It's no secret that pesticides and herbicides pose grave human health and environmental risks. They're connected to the serious population declines of important pollinators including bees and butterflies. And new research now shows they may be even more harmful than previously thought.
The issue, discovered by a team of French scientists from the University of Caen, is with some of the ingredients in common pesticides that are considered to be inert. But it seems some of these ingredients actually have a tendency to amplify the toxicity of the more active ingredients in common pesticides.
The findings were published in a recent issue of BioMed Research International. According to the study authors, some of these inert ingredients can amplify "up to 1000 times the toxicity of their active principle in 100% of the cases where they are indicated to be present by the manufacturer.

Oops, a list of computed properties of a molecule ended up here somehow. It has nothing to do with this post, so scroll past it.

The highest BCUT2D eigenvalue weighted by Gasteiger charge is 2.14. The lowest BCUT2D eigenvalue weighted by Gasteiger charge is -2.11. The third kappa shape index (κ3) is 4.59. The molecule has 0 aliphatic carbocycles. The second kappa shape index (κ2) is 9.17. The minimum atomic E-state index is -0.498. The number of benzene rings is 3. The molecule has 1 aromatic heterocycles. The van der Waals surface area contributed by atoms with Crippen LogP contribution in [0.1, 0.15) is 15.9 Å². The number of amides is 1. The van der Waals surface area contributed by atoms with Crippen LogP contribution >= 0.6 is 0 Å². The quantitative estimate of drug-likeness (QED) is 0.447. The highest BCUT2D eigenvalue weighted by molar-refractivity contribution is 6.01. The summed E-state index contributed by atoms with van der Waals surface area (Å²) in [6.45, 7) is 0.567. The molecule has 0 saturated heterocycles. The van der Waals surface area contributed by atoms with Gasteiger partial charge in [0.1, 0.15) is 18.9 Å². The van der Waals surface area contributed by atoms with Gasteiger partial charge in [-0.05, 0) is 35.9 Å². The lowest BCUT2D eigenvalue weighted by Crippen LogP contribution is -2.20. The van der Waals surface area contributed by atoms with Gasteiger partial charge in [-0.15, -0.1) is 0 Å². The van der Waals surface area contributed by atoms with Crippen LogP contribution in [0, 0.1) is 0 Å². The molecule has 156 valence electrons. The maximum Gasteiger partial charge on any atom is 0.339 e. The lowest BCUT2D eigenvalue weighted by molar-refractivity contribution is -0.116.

Now, the researchers are exposing the pesticide manufacturers and the "inert" ingredients, calling that claim "nonsense."
Even if the US Environmental Protection Agency has recently changed the appellation for ‘other ingredients’, pesticide adjuvants should be considered as the first toxic ‘active’ compounds.
Other pesticides evaluated in the study include neonicotinoid pesticides Confidor (Imidacloprid) and Polysect (Acetamiprid), which have been linked to colony collapse disorder and banned in the EU as a result; and the herbicide Starane (Fluoxypyr) and the fungicide Eyetak (Prochloraz).
"The new finding, if confirmed, has significant implications for pesticide safety," reports EHN, "because if inert ingredients commonly amplify pesticide effects, then safety standards may not be protective of human health."
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